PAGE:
• Diversity of Thought – Many organizations face issues where innovation is restricted to a limited few. These are the people who you see every time a problem occurs. In the long run, this is detrimental, as participation needs to be encouraged by all. Getting varied groups into the thought process helps to get a better understanding of the problem and look at the solution in a more complete manner.
  • Innovation Share and Reuse – We would have used or heard the expression “One should not reinvent the wheel.” This should be made part of the culture, as this ensures that if teams are solving a problem, they look out whether something has already been done, and see if it addresses their problem rather than duplicating a solution. Enterprises should create an environment wherein sharing and reusing innovation is encouraged. This can be achieved through setting an innovation catalog store featuring innovation success caselets, exchange programs, marketing newsletters, TED talks etc.
  • Measure Progress – The progress of innovation needs to be measured. Clear-cut measures need to be put in place that impact the behavioral and outcome attributes. This will ensure focus is on the culture and business outcome. For every role in the organization, the expectations from them around innovation should be called out and made a part of their goals.
  • Celebrate Innovation – Celebrating innovation is essential. Various programs need to run in the organization at various levels where innovation is celebrated throughout the year. This keeps the team motivated and rewarded to drive innovation. For example, within TCS, we run the TCS Innovista program -- something we learnt from our parent group TATA. The best part of this is the Dare-to-Try category which embodies the idea that innovations can fail, and we can learn from them. To quote Thomas Edison, “I did not fail 1,000 times, I’ve just found 1,000 ways that won’t work” -- welcome ideas and reward the journey.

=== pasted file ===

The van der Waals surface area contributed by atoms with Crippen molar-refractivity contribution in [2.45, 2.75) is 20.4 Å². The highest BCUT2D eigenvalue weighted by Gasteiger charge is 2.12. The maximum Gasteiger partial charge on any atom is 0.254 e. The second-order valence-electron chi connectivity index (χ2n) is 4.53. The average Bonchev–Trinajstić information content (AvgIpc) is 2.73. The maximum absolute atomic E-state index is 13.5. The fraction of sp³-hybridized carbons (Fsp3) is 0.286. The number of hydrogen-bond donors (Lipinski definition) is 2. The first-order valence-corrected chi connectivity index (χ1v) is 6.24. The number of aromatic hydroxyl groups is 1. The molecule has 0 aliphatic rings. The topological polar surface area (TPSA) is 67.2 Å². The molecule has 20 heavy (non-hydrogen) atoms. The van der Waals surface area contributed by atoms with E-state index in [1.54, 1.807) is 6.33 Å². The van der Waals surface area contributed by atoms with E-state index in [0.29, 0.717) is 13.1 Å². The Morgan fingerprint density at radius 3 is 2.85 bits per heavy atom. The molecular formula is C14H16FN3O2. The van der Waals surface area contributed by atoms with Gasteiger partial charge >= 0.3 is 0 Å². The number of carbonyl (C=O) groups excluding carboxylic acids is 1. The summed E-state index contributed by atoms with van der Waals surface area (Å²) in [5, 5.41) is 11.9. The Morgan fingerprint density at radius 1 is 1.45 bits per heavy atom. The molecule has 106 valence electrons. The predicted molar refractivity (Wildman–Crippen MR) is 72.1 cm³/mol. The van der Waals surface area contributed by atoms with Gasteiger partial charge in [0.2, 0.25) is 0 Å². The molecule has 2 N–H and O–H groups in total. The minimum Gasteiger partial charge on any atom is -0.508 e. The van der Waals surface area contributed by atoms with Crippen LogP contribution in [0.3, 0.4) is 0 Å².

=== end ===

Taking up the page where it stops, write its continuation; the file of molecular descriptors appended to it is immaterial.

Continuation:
In conclusion, fostering an innovation culture with the right mix of the factors mentioned above is essential for organizations to lead and navigate into new frontiers to build a great future with an emphasis on value, reuse, and scale. 

About the author

Rakesh Devpura
Rakesh Devpura leads large conglomerate and diversified industries business unit at TCS. In this role, Rakesh is managing customer relationship and driving purpose-led business growth and transformation. With more than 23 years of technology and industry experience in manufacturing and financials, Rakesh believes in driving business outcome and innovative business model with strong digital core. His expertise involves handling complex business problems of large and diversified industries through agility, speed, innovation and digital transformation. He holds a master’s degree in mechanical engineering from Indian Institute of Technology, Delhi, India.
Ankush Mohla
Ankush is the Head of Digital for a large conglomerate at TCS. Ankush’s aim is to help clients with their growth and transformation journeys leveraging the TCS Business 4.0 approach - putting digital technologies/practices around user experience, cloud, automation and IoT at the core of every organization, and enabling them to develop the agility they need to embrace risks and innovate rapidly. Ankush comes with over 20 years of variety of industry exposure. He is passionate about reimagining cross-industry value chains through the lens of business outcomes and customer journeys with a strong focus on continuous innovation. Ankush holds a bachelor’s degree in Engineering and has completed Data Science Business Analytics course.
Contact Contact